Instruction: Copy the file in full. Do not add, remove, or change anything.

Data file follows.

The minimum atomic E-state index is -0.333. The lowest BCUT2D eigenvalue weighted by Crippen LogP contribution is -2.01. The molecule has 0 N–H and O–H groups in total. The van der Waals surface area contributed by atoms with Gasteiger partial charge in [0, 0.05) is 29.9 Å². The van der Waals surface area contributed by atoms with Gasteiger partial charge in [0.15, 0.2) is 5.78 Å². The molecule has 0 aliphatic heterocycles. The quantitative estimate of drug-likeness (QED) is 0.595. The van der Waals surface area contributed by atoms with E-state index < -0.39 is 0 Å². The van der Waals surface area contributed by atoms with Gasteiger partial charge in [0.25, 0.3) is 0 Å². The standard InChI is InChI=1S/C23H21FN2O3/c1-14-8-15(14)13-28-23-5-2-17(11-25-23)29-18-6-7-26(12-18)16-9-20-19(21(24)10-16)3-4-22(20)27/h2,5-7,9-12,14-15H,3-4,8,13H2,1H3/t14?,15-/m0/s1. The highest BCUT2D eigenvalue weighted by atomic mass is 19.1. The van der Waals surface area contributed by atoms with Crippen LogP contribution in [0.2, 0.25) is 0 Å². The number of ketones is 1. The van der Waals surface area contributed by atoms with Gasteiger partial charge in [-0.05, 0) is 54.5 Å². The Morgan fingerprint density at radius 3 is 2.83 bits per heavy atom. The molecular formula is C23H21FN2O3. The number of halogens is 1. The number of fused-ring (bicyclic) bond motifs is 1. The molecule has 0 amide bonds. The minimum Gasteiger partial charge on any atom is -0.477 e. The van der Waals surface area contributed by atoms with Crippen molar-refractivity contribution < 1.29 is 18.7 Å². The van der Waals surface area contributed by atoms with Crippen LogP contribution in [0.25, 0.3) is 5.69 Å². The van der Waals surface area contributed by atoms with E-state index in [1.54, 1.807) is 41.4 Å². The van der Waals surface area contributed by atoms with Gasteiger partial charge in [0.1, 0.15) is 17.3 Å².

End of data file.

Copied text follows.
The minimum atomic E-state index is -0.333. The lowest BCUT2D eigenvalue weighted by Crippen LogP contribution is -2.01. The molecule has 0 N–H and O–H groups in total. The van der Waals surface area contributed by atoms with Gasteiger partial charge in [0, 0.05) is 29.9 Å². The van der Waals surface area contributed by atoms with Gasteiger partial charge in [0.15, 0.2) is 5.78 Å². The molecule has 0 aliphatic heterocycles. The quantitative estimate of drug-likeness (QED) is 0.595. The van der Waals surface area contributed by atoms with E-state index < -0.39 is 0 Å². The van der Waals surface area contributed by atoms with Gasteiger partial charge in [0.25, 0.3) is 0 Å². The standard InChI is InChI=1S/C23H21FN2O3/c1-14-8-15(14)13-28-23-5-2-17(11-25-23)29-18-6-7-26(12-18)16-9-20-19(21(24)10-16)3-4-22(20)27/h2,5-7,9-12,14-15H,3-4,8,13H2,1H3/t14?,15-/m0/s1. The highest BCUT2D eigenvalue weighted by atomic mass is 19.1. The van der Waals surface area contributed by atoms with Crippen LogP contribution in [0.2, 0.25) is 0 Å². The number of ketones is 1. The van der Waals surface area contributed by atoms with Gasteiger partial charge in [-0.05, 0) is 54.5 Å². The Morgan fingerprint density at radius 3 is 2.83 bits per heavy atom. The molecular formula is C23H21FN2O3. The number of halogens is 1. The number of fused-ring (bicyclic) bond motifs is 1. The molecule has 0 amide bonds. The minimum Gasteiger partial charge on any atom is -0.477 e. The van der Waals surface area contributed by atoms with Crippen molar-refractivity contribution < 1.29 is 18.7 Å². The van der Waals surface area contributed by atoms with Crippen LogP contribution in [0.25, 0.3) is 5.69 Å². The van der Waals surface area contributed by atoms with E-state index in [1.54, 1.807) is 41.4 Å². The van der Waals surface area contributed by atoms with Gasteiger partial charge in [0.1, 0.15) is 17.3 Å².